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University of Richmond Group Formed to Discuss Race, Social Issues

After the events of the Unite the Right rally in Charlottesville in 2017, members from the University of Richmond (UR) community formed a group to discuss race and racism.

Conversations were happening on campus and all around Virginia about the events of the White-supremacist rally. Eventually, Keith McIntosh, UR’s vice president and chief information officer, felt that it was necessary to create a space to openly discuss its impact.

So, he began facilitating conversations of the group, which adopted the name Intersections. Richmond1

However, after a few months, the layout of the meeting was changed in order to increase participant engagement. Books were introduced and used as a basis for discussion.

Participants started off by reading the book, Overcoming Bias: Building Authentic Relationships Across Differences by Matthew Freeman and Tiffany Jana.

“People felt more comfortable responding to the book versus sharing their personal experiences or perhaps their ignorance or fears,” said McIntosh. “That made it easy. From there, I think that’s where we really took off.”

Eventually, more topics were brought into the discussions including sexism, ageism, xenophobia, classism and more. The group named themselves Intersections because their conversations highlight the interconnections of people’s identities.

Ground rules were developed to ensure respect during the meetings, which included being judgment-free and letting people know if something offends them by using “I” and “me” statements. The group also follows the “Vegas rule,” meaning, group discussions must be kept private.

Over the past two years, Intersections has read books such as Why are all the Black Kids Sitting Together in the Cafeteria? by Dr. Beverly Daniel Tatum and White Fragility by Robin DiAngelo. They have also watched films such as “Crash” and “Dawnland.”

Each member agrees to lead a discussion for the topic, book chapter or a selected movie. They prepare a presentation or guided questions for the rest of the group.

Keith McIntoshKeith McIntosh

McIntosh has enjoyed the diverse perspectives surrounding various social issues that Intersections provides.

“Some of us, people of color, have had to have conversations about race and racism since we were little kids,” he said. “We’ve just done it for so long that we don’t think about it. It was revealing to me, I knew this to be true, but it was great to have majority folks, White folks, come into the room and actually talk about and say, ‘You know what? I’ve never had to think about that.’”

Topics were originally discussed on a weekly basis. After realizing that was overwhelming, the group voted to make it monthly. There is also flexibility within the topics so that discussions surrounding current events can take place.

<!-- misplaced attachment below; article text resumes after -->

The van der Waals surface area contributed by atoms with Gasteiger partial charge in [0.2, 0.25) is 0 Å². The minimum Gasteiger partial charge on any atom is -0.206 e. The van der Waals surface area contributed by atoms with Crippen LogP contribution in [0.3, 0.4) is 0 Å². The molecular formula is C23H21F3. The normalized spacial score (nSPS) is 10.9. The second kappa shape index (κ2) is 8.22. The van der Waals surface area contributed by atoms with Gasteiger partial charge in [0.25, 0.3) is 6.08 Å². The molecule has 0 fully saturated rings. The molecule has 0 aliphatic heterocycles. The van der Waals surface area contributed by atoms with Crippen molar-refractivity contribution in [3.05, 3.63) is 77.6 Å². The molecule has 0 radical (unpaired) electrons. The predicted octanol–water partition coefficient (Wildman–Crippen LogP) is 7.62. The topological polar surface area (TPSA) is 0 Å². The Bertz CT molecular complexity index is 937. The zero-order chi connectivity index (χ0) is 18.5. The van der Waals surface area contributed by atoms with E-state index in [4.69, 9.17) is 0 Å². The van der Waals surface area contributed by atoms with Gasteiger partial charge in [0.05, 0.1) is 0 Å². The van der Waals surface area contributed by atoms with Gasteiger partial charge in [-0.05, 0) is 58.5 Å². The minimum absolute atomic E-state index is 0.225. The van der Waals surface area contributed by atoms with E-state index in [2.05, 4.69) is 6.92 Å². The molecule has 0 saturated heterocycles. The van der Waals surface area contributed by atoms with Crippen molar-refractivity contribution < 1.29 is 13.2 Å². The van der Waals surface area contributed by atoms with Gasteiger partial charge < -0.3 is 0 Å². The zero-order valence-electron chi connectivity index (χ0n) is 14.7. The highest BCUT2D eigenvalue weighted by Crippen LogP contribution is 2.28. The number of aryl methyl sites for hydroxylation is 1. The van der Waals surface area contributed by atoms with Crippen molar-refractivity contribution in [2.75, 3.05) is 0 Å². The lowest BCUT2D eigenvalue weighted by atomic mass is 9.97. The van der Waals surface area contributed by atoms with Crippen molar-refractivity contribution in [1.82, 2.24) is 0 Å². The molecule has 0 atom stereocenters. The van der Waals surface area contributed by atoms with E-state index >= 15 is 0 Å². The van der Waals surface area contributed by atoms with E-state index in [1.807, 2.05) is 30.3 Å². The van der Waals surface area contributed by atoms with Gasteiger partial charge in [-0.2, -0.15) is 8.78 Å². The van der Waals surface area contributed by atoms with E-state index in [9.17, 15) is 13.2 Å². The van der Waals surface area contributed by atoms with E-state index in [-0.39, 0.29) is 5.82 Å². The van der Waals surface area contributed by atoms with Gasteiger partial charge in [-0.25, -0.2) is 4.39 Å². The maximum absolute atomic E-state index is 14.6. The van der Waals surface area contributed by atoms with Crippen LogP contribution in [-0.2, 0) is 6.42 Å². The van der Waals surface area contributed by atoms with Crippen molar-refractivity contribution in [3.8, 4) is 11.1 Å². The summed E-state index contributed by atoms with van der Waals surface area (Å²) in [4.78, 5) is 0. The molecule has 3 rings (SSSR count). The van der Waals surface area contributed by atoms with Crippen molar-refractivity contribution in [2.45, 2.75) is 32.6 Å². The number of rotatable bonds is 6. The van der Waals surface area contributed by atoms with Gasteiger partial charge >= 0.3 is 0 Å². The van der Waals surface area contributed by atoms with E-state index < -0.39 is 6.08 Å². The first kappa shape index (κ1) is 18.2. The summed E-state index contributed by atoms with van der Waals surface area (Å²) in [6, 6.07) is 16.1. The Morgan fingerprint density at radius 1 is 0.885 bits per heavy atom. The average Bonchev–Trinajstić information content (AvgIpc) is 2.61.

“We are going to continue talking about different topics as we go, both driven by what’s out there on the news but then we will also be looking at what books we can read to continue to raise our own awareness on issues that we aren’t necessarily familiar with,” said Kevin Creamer, UR’s manager, communications and engagement for information services.

Additionally, Intersections hosts guest speakers to facilitate discussions. Last year, as part of the one-year anniversary of Charlottesville events,  Charlottesville City Schools superintendent Dr. Rosa Atkins spoke at the meeting.

“It was painful, necessary and I think helped us see what Charlottesville was going through during the White supremacist rally that kind of spurred our group into creation,” said Melody Wilson, assistant to the vice president of information services.

Creamer found that the topics from the weekly discussions have translated into his personal life. His wife, who works in the registrar’s office at UR, also attends Intersection’s meetings. They often discuss the topics with their daughters at home.

“It’s really had a personal effect on me and my family,” said Creamer. “It’s given us a chance to talk about things that we might not have thought to talk about or that might have been uncomfortable to talk about with our girls. I’ve really appreciated those conversations.” Richmond2

Consistently, around 10 to 12 people are part of the hour-long weekly Wednesday meetings. The group originally consisted of only faculty members from the information services department on campus. However, it has since expanded.

Establishing a group from one university department created both advantages and disadvantages. Many people felt more comfortable sharing their thoughts with colleagues they spend a lot of time with. On the other hand, there were some people who felt uncomfortable learning so much about each other, said McIntosh.

One of the ways Intersections has spread the word is through an on-campus panel.

“We presented how we formed and the topics we discuss,” said McIntosh. “And members of the group were able to share their experiences first-hand.”

They also recently began advertising their topics in the campus newsletter to increase their growth. Additionally, students are now looking to create their own similar organization on UR’s campus.

“We are hoping that more people start these difficult conversations with each other and create more groups in discussion forums to talk about these difficult things,” said Wilson. “And if they are interested in doing this, we recommend them starting with the book, Overcoming Bias. It really helped our group explore our own implicit biases and then speak objectively about things afterwards.”

Sarah Wood can be reached at [email protected].

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